It was the most awful terrorist attack in American history. September 11, 2001, when up to 3,000 innocent people lost their lives. Everybody knows where they were on that day and what they were doing. Everybody knows what was on their mind when they saw those pictures on TV. Steffen was actually in New York City that day, which is just another reason the day takes on special meaning for us.
Since 2014 the 9/11 memorial museum has been open to the public. For one week it was open for just family members of those who passed away and those who survived the attacks. A lot of people came but the negative voices became much louder in the US media.
The completion of the underground premises, which includes more than 108.000 ft² spread over 7 floors, was delayed by more than 3 years. The construction became much more expensive than expected and cost over 1 billion dollars. Many people claimed that the price of 24$ is unacceptable and that Ground Zero had now becomes a touristic attraction and the owners were using it just to turn a profit.
Honestly I had different feelings before I went to the museum – the strongest feeling being fear. I really don’t like the area around the memorial because it is always really depressing for me. On the other hand we wanted to be part of the few who were able to give their opinion about the museum.
As expected, the mere sight of the first exhibition piece brought back all my emotions about 9/11. The feelings of the day and the whole time after the terror attack: complete bewilderment! Two giant furcated steel beams, which were part of the outer skeleton of the twin towers remind you of what once was. They where completely torn to pieces when the Twin Towers collapsed and have been pieced together like a puzzle.
The instant I saw them- in front of my mind’s eye-the Twin Towers, which have shown the power financial strength of New York City I had to think about the tragic accident that saw them turned to dust.
In fast motion, as if I was put into a time machine, the museum brought me back to the 9/11. As we passed by a deformed Ladder Company 3 Truck of the NYC Fire Department, a charred elevator motor, one segment of radio and television antenna of the north tower, the little stone stairs, just called the survivor’s staircase, box columns, street signs, bikes and buggies which have stood near the WTC caught up in rubble – we were overwhelmed. At the same time we couldn’t help but be impressed by how much detail and respect was displayed throughout the museum.
A glass door takes you through to another museum inside of the 9/11 memorial museum. September 11, 2001 is the headline. Kids are not allowed in this part until the age of 10. After that just when accompanied by an adult. Behind the glass doors the museum tells the story of how the normalcy of a beautiful day was overtaken by shock as America came under attack. Pictures of the towers right before the attacks are shown. Excerpts from live coverage right before the first aircraft was directed into the first tower are shown – for us this was hard to watch because the brutality of the events was once again displayed in all of its details.
This part of the museum is also more personal – you will hear phone calls from those who were in the Twin Towers to their loved ones, listen to police radio recordings and see videos of firemen sitting in their trucks driving to the WTC. Every important minute of this morning is shown. Every time from the view of the people affected, from the people on the ground and in the towers, to those in the planes or the Pentagon. The timeline brings the visitors to reflect repeatedly, exploring the many questions and challenges of a post-9/11 world.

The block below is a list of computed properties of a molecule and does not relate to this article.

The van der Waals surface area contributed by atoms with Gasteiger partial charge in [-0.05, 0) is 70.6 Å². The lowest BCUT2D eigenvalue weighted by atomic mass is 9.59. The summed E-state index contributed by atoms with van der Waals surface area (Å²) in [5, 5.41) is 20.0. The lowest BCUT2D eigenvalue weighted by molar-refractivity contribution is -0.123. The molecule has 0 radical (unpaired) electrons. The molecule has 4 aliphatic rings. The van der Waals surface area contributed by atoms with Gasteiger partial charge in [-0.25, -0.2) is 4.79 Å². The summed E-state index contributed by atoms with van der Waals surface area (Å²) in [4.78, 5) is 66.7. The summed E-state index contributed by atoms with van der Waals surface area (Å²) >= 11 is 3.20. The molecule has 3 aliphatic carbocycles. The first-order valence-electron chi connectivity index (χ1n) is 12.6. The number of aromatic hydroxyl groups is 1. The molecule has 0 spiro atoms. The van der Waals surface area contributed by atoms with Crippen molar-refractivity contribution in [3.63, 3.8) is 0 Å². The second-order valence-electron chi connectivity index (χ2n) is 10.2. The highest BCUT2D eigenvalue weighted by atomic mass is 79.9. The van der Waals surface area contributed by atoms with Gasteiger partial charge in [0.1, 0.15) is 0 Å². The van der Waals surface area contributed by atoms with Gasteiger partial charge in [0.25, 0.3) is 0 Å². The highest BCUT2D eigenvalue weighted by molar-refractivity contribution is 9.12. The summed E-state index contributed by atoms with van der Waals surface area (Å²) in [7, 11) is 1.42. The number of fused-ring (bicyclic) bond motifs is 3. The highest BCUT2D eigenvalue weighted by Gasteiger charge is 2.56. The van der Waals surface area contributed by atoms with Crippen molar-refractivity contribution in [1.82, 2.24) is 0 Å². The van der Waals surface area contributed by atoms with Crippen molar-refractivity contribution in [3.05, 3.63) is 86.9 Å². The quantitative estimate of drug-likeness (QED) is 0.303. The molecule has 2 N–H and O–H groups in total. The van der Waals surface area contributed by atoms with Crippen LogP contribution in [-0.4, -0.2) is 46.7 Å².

I must confess that I was not able to watch it all. It was too raw and emotional for me. What I really can say however, is that you get all the answers to your pending questions concerning 9/11. As I left this part of the museum I really had to take a deep breath to calm down. It became clear that this is not for the faint-hearted enough time to see all of the museum needed to be planed. One of the employees told me, that they have about 10.000 single items inside the museum.
A big part of the museum is dedicated to those who left us. A quiet, contemplative space where you can honour and learn more about the 2983 people killed in the September 11 tragedy. This part of the Museum is a small dark room, where you can take a seat and listen to 2983 stories, one for each individual who passed away.
Finally another very powerful part of the museum: the slurry wall. This 65 ft high wall blocked the water from the Hudson River to the WTC during and after its construction and survived the attacks. Seing a real part of this wall in the museum is a reminder of how much worse the attacks could have been if it wasnt for this amazing feat of eingineering.
Due to the popularity of the museum, it is a good idea to purchase your tickets in advance. You will find the best prices online.
Our conclusion: The museum is a true masterpiece. The visit is a very emotional experience and should definitely be a part of your trip to the Big Apple. Although there was a heated discussion about the museum: this part of the ground zero will make sure that September 11, 2001 will never be forgotten. I would not recommend a visit with children especially younger ones but this is a personal decision. For those who don’t want to pay 24 bucks for the entry: on Tuesday evenings the entrance is free.